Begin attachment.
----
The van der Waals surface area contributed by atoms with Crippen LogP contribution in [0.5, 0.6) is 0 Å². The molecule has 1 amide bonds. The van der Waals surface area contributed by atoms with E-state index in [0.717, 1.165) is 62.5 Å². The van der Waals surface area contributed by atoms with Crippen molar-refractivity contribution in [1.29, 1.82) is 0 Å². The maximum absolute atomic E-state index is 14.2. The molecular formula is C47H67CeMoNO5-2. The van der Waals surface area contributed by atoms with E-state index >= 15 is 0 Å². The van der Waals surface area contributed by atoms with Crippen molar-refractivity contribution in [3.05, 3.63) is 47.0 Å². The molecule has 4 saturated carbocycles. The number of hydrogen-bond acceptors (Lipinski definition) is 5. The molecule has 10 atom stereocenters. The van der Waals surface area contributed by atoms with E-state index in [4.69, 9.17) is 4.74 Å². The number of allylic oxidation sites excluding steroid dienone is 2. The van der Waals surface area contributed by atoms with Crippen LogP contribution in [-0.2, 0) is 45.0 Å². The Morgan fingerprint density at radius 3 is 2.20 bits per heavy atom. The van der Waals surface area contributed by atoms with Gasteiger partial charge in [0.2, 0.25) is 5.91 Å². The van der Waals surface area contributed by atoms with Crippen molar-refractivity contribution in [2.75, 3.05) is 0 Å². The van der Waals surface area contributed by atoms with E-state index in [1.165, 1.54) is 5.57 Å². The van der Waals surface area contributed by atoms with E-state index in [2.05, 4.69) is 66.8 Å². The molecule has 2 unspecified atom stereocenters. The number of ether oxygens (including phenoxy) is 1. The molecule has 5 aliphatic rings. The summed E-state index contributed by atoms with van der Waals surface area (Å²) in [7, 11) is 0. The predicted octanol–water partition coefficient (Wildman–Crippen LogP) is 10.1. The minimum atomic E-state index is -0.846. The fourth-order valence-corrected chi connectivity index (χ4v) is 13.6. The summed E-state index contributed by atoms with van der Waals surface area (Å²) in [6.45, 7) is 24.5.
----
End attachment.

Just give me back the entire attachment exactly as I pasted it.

The van der Waals surface area contributed by atoms with Crippen LogP contribution in [0.5, 0.6) is 0 Å². The molecule has 1 amide bonds. The van der Waals surface area contributed by atoms with E-state index in [0.717, 1.165) is 62.5 Å². The van der Waals surface area contributed by atoms with Crippen molar-refractivity contribution in [1.29, 1.82) is 0 Å². The maximum absolute atomic E-state index is 14.2. The molecular formula is C47H67CeMoNO5-2. The van der Waals surface area contributed by atoms with E-state index >= 15 is 0 Å². The van der Waals surface area contributed by atoms with Crippen molar-refractivity contribution in [3.05, 3.63) is 47.0 Å². The molecule has 4 saturated carbocycles. The number of hydrogen-bond acceptors (Lipinski definition) is 5. The molecule has 10 atom stereocenters. The van der Waals surface area contributed by atoms with E-state index in [4.69, 9.17) is 4.74 Å². The number of allylic oxidation sites excluding steroid dienone is 2. The van der Waals surface area contributed by atoms with Crippen LogP contribution in [-0.2, 0) is 45.0 Å². The Morgan fingerprint density at radius 3 is 2.20 bits per heavy atom. The van der Waals surface area contributed by atoms with Gasteiger partial charge in [0.2, 0.25) is 5.91 Å². The van der Waals surface area contributed by atoms with Crippen molar-refractivity contribution in [2.75, 3.05) is 0 Å². The van der Waals surface area contributed by atoms with E-state index in [1.165, 1.54) is 5.57 Å². The van der Waals surface area contributed by atoms with E-state index in [2.05, 4.69) is 66.8 Å². The molecule has 2 unspecified atom stereocenters. The number of ether oxygens (including phenoxy) is 1. The molecule has 5 aliphatic rings. The summed E-state index contributed by atoms with van der Waals surface area (Å²) in [7, 11) is 0. The predicted octanol–water partition coefficient (Wildman–Crippen LogP) is 10.1. The minimum atomic E-state index is -0.846. The fourth-order valence-corrected chi connectivity index (χ4v) is 13.6. The summed E-state index contributed by atoms with van der Waals surface area (Å²) in [6.45, 7) is 24.5.